Family and Social Policy

The Effectiveness of Various Texas Child Support Collection Strategies

Researcher(s):Deanna Schexnayder, Jerome Olson, Jennifer Beck, Ying Tang, Hyunsub Kum, Daniel Schroeder, Patricia Norman, and Daniel P. O'Shea
Date Published:
February 2001
Publisher(s):
Ray Marshall Center for the Study of Human Resources, The University of Texas at Austin

Abstract: This report studies the effectiveness of several child support collection strategies in increasing the total amount of child support collected from the noncustodial parents on its caseload. Three of these strategies are analyzed in the following chapters of this report. They include:

  1. Increasing the child support ‘pass-through’ to families receiving Temporary Assistance for Needy Families (TANF)
  2. Arresting noncustodial parents who are delinquent in their child support payments through a coordinated effort known as a ‘round-up’
  3. Participating in an ‘access and visitation’ program when conflict among the parents created the need for some type of supervised visitation or exchange.

Included are findings and policy implications of all these child support collection strategies for low-income families.

Availability:

Full Report (PDF)
Executive Summary (PDF)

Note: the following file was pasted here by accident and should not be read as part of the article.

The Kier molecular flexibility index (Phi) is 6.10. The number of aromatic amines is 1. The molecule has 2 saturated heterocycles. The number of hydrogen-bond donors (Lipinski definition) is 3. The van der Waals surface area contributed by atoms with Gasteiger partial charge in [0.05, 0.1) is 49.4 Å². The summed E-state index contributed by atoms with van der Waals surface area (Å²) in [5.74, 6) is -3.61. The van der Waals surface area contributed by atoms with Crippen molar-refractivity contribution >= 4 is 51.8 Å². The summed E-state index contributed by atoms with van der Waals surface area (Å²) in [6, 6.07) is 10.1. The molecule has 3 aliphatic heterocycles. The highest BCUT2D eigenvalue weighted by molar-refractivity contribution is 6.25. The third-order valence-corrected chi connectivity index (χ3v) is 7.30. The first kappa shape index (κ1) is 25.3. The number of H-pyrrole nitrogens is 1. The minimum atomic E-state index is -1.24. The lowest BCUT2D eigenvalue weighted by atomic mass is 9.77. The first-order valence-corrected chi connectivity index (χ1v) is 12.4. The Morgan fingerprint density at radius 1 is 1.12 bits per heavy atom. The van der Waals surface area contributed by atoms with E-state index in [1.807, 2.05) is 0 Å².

Executive Summary (HTML) Printed Copies: 99pp, $9.50
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The Effectiveness of Non-Custodial Parent Referrals to Workforce Services in Bexar and Harris Counties: An Initial Assessment

Researcher(s):Daniel P. O’Shea, Christopher T. King, Daniel Schroeder and Patricia Norman
Date Published:
January 2001
Publisher(s):
Ray Marshall Center for the Study of Human Resources, The University of Texas at Austin

Abstract: Child Support Division administrators and staff worked with local workforce and domestic court collaborators to establish procedures for service referrals from the courts as part of child support adjudication. Referrals are frequently a condition of probation for non-payment of child support or contempt of court. In addition to mandatory, court-based referrals, Child Support Division staff in Harris County initiated voluntary referrals from the child support offices.

This report assesses the effect on child support collections of referring non-custodial parents from the Texas Office of the Attorney General’s Child Support Division and Family Law Courts to workforce and other services designed to increase their income-producing and parenting capacities in Bexar County (San Antonio) and Harris County (Houston), Texas.

Availability:

Full Report (PDF)
Executive Summary (PDF)
Executive Summary (HTML) Printed Copies: 93pp, $9.00
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The Welfare Caseload, Economic Growth and Welfare-to-Work Policies: An Analysis of Five Urban Areas

Researcher(s):Peter R. Mueser, Julie L. Hotchkiss, Christopher T. King, Phillip S. Rokicki, and David W. Stevens
Date Published:
April 2000
Publisher(s):
Ray Marshall Center for the Study of Human Resources, The University of Texas at Austin